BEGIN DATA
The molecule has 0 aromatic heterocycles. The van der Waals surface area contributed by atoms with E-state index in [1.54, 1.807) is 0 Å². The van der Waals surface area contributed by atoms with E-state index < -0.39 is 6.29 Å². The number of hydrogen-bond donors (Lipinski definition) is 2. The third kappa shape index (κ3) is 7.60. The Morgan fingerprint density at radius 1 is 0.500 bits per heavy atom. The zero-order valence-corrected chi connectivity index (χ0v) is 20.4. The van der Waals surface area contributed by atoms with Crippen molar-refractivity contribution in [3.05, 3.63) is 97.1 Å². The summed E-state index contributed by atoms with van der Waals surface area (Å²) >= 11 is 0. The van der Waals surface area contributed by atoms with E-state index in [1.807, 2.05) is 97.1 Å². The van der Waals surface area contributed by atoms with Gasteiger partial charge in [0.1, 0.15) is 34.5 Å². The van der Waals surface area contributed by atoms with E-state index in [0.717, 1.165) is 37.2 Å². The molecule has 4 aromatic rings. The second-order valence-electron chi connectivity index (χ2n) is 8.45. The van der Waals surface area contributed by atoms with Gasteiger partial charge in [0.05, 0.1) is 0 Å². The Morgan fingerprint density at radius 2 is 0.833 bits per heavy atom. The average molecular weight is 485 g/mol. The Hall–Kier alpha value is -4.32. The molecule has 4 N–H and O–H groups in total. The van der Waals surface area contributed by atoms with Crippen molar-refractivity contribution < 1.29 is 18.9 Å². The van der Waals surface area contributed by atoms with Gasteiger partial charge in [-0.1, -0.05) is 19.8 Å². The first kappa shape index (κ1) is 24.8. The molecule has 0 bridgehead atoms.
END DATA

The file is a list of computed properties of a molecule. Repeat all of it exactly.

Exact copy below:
The molecule has 0 aromatic heterocycles. The van der Waals surface area contributed by atoms with E-state index in [1.54, 1.807) is 0 Å². The van der Waals surface area contributed by atoms with E-state index < -0.39 is 6.29 Å². The number of hydrogen-bond donors (Lipinski definition) is 2. The third kappa shape index (κ3) is 7.60. The Morgan fingerprint density at radius 1 is 0.500 bits per heavy atom. The zero-order valence-corrected chi connectivity index (χ0v) is 20.4. The van der Waals surface area contributed by atoms with Crippen molar-refractivity contribution in [3.05, 3.63) is 97.1 Å². The summed E-state index contributed by atoms with van der Waals surface area (Å²) >= 11 is 0. The van der Waals surface area contributed by atoms with E-state index in [1.807, 2.05) is 97.1 Å². The van der Waals surface area contributed by atoms with Gasteiger partial charge in [0.1, 0.15) is 34.5 Å². The van der Waals surface area contributed by atoms with E-state index in [0.717, 1.165) is 37.2 Å². The molecule has 4 aromatic rings. The second-order valence-electron chi connectivity index (χ2n) is 8.45. The van der Waals surface area contributed by atoms with Gasteiger partial charge in [0.05, 0.1) is 0 Å². The Morgan fingerprint density at radius 2 is 0.833 bits per heavy atom. The average molecular weight is 485 g/mol. The Hall–Kier alpha value is -4.32. The molecule has 4 N–H and O–H groups in total. The van der Waals surface area contributed by atoms with Crippen molar-refractivity contribution < 1.29 is 18.9 Å². The van der Waals surface area contributed by atoms with Gasteiger partial charge in [-0.1, -0.05) is 19.8 Å². The first kappa shape index (κ1) is 24.8. The molecule has 0 bridgehead atoms.